Exoneree Richard Miles, man who prosecuted his case discuss criminal justice reform

A historic conversation took place at the Dallas Bar Association Luncheon when a man who was wrongly convicted and served 15 years behind bars and the prosecutor who tried his case came together. 

The two spoke about what should change in the criminal justice system to keep innocent people from suffering in prison.

FOX 4’s Shaun Rabb initially covered the trial in 1995 when Richard Miles was found guilty and sentenced to 60 years in prison for murder and also covered Miles’ exoneration in 2012. 

It all came full circle on Friday with Shaun Rabb moderating a conversation between Richard Miles and Thomas D'Amore, the man who prosecuted his case. 

"Did the system fail? Yes, it did," Miles said. "And oftentimes, people say that the system dies exactly what its created to do."

"And I would probably say looking back and reflecting on things, if it’s not, it should be law enforcement or the prosecutor whoever's in that position. It should be, or it’s their worse nightmare for something like this to happen," D’Amore said.

MORE: North Texas exoneree fights for justice with Richard Miles Act

"The reality in my case was I did not fit the description of the shooter," Miles said. "So I should not have ever been picked up. The description of the shooter was 6’2", 6’4", real dark complexed."

Miles was arrested at 19 years old despite people who vouched for where he had been and witnesses to the shooting that said he dd not look like the shooter they saw. He was charged and convicted 17 months later on the word of just one eyewitness.

"If all you have is a witness, I think we should really begin to look at the whole weight of the case and all evidence taken into consideration," Miles said. 

"All the information was allegedly turned over to the DA's office, and that’s what the jury based their decision on," D’Amore said. "As it turns out, that was incorrect."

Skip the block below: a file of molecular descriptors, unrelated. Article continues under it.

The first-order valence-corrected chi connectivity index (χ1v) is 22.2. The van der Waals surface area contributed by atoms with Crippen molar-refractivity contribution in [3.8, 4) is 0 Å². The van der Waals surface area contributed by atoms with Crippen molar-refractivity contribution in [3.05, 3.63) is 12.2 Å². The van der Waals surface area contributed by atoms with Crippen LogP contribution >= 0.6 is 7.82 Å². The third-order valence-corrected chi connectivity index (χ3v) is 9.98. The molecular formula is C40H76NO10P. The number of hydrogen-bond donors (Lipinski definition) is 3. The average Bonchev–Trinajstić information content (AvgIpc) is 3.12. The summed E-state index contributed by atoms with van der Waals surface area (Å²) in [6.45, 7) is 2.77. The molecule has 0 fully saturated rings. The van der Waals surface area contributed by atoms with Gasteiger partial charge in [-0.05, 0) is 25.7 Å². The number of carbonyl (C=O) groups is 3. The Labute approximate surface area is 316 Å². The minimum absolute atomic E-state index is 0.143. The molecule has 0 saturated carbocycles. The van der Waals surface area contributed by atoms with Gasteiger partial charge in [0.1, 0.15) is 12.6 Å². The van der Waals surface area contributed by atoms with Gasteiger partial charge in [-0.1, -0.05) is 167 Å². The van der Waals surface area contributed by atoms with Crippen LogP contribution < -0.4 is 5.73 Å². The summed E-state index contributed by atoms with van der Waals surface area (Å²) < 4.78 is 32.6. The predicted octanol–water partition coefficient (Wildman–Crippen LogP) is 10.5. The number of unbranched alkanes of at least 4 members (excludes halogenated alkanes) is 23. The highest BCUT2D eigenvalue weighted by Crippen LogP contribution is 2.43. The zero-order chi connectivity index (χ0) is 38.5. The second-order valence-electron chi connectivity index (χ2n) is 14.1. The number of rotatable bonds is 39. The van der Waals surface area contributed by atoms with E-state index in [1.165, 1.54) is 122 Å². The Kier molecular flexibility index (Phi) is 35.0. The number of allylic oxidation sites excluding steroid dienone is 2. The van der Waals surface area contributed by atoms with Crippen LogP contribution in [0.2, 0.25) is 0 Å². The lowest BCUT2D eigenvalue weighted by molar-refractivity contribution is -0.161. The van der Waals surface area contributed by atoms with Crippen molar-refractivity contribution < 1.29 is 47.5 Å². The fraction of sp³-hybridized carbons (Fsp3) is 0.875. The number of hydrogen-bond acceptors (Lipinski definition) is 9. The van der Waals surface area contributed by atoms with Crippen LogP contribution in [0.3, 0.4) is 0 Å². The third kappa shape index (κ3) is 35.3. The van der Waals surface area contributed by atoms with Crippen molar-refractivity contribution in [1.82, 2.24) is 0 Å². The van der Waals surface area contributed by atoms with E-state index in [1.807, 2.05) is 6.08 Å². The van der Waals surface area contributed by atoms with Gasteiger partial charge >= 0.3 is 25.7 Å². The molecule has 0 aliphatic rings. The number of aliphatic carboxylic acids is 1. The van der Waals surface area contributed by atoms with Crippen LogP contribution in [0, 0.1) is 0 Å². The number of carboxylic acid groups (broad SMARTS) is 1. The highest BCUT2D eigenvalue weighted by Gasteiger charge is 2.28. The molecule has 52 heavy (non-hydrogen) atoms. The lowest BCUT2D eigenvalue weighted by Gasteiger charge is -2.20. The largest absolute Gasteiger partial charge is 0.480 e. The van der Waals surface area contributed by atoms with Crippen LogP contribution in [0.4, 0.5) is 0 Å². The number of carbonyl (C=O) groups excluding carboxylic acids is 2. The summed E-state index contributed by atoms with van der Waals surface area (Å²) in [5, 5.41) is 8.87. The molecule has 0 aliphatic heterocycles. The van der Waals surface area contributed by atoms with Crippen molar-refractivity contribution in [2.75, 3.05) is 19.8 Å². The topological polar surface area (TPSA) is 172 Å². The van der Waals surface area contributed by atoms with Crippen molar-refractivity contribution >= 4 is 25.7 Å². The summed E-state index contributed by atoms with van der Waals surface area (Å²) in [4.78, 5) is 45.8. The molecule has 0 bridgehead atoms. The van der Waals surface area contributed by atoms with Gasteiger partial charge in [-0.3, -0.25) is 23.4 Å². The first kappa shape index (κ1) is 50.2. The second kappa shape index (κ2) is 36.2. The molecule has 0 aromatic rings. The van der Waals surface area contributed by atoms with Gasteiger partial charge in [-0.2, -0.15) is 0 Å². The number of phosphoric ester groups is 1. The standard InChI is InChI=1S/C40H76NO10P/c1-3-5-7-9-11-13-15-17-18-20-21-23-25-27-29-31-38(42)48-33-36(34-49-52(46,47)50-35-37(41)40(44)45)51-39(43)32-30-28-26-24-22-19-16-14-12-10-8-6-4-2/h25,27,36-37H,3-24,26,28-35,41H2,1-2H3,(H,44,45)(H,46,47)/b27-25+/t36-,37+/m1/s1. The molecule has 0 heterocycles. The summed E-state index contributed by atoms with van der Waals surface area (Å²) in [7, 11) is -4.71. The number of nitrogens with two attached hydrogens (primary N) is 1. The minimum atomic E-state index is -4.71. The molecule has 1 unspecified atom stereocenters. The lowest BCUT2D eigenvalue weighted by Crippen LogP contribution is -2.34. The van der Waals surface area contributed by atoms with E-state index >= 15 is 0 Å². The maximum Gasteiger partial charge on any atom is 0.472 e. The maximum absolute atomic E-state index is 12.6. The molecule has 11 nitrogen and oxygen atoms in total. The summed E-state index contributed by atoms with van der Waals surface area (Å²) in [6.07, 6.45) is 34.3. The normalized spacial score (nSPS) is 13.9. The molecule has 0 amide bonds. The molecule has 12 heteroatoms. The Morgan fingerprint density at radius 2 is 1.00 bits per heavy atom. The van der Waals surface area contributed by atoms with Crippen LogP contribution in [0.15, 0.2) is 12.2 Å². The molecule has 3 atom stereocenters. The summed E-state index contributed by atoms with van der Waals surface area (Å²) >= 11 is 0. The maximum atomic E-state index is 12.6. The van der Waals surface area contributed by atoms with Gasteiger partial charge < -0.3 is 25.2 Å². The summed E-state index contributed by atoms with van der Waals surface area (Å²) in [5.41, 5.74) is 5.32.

Two reports police had never made it from the case file to prosecutors and defense lawyers, including one detailing a caller who told police her boyfriend did the shooting and named him.

"That would have been a huge determining factor," D’Amore said. "We probably would have never gone to trial if we had that information."

Justice was delayed 15 long years but wasn’t denied.

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"I hope we leave here today not pointing towards anybody but pushing towards justice," Miles said.

"Whether you're a defense lawyer or whether you're a police officer or prosecutor, always strive to do the right thing and always check, recheck and double check," D’Amore said. "Think outside the box if you have to. Don’t let this happen again."

The Richard Miles Act, which is now law in Texas, requires law enforcement to turn over all evidence and information in a case, including exculpatory evidence. That’s something that might clear a person charged with a crime.

Law enforcement must sign a document saying they've turned over any and all evidence. Should that not be the case, the signing person can be held legally responsible.